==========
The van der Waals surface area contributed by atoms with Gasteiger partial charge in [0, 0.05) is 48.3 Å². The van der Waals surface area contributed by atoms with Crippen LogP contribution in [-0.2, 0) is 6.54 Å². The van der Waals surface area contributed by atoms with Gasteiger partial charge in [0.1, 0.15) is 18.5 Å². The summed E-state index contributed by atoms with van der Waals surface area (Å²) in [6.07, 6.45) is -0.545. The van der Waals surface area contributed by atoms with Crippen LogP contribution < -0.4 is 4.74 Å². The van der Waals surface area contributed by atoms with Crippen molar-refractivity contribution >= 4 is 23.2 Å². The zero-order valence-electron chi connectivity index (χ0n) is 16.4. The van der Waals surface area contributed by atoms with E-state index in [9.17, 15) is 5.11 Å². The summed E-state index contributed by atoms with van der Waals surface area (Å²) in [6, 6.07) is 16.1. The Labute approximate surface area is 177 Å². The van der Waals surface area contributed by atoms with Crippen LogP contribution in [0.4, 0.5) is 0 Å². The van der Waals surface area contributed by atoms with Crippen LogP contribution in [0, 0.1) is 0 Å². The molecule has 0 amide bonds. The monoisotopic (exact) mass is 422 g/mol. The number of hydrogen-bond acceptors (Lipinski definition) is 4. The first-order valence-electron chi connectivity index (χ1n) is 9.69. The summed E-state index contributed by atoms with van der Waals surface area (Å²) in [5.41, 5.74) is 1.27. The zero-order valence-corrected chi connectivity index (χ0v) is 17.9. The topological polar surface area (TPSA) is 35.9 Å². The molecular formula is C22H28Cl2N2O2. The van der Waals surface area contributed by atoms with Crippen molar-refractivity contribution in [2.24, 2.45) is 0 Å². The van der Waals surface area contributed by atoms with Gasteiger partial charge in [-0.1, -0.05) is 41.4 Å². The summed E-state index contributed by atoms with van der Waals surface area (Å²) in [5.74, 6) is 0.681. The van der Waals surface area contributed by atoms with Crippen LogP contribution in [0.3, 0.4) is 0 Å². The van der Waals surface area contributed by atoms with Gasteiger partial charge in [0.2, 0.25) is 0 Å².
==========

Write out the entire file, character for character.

The van der Waals surface area contributed by atoms with Gasteiger partial charge in [0, 0.05) is 48.3 Å². The van der Waals surface area contributed by atoms with Crippen LogP contribution in [-0.2, 0) is 6.54 Å². The van der Waals surface area contributed by atoms with Gasteiger partial charge in [0.1, 0.15) is 18.5 Å². The summed E-state index contributed by atoms with van der Waals surface area (Å²) in [6.07, 6.45) is -0.545. The van der Waals surface area contributed by atoms with Crippen LogP contribution < -0.4 is 4.74 Å². The van der Waals surface area contributed by atoms with Crippen molar-refractivity contribution >= 4 is 23.2 Å². The zero-order valence-electron chi connectivity index (χ0n) is 16.4. The van der Waals surface area contributed by atoms with E-state index in [9.17, 15) is 5.11 Å². The summed E-state index contributed by atoms with van der Waals surface area (Å²) in [6, 6.07) is 16.1. The Labute approximate surface area is 177 Å². The van der Waals surface area contributed by atoms with Crippen LogP contribution in [0.4, 0.5) is 0 Å². The van der Waals surface area contributed by atoms with Crippen LogP contribution in [0, 0.1) is 0 Å². The molecule has 0 amide bonds. The monoisotopic (exact) mass is 422 g/mol. The number of hydrogen-bond acceptors (Lipinski definition) is 4. The first-order valence-electron chi connectivity index (χ1n) is 9.69. The summed E-state index contributed by atoms with van der Waals surface area (Å²) in [5.41, 5.74) is 1.27. The zero-order valence-corrected chi connectivity index (χ0v) is 17.9. The topological polar surface area (TPSA) is 35.9 Å². The molecular formula is C22H28Cl2N2O2. The van der Waals surface area contributed by atoms with Crippen molar-refractivity contribution in [2.24, 2.45) is 0 Å². The van der Waals surface area contributed by atoms with Gasteiger partial charge in [-0.1, -0.05) is 41.4 Å². The summed E-state index contributed by atoms with van der Waals surface area (Å²) in [5.74, 6) is 0.681. The van der Waals surface area contributed by atoms with Crippen LogP contribution in [0.3, 0.4) is 0 Å². The van der Waals surface area contributed by atoms with Gasteiger partial charge in [0.2, 0.25) is 0 Å².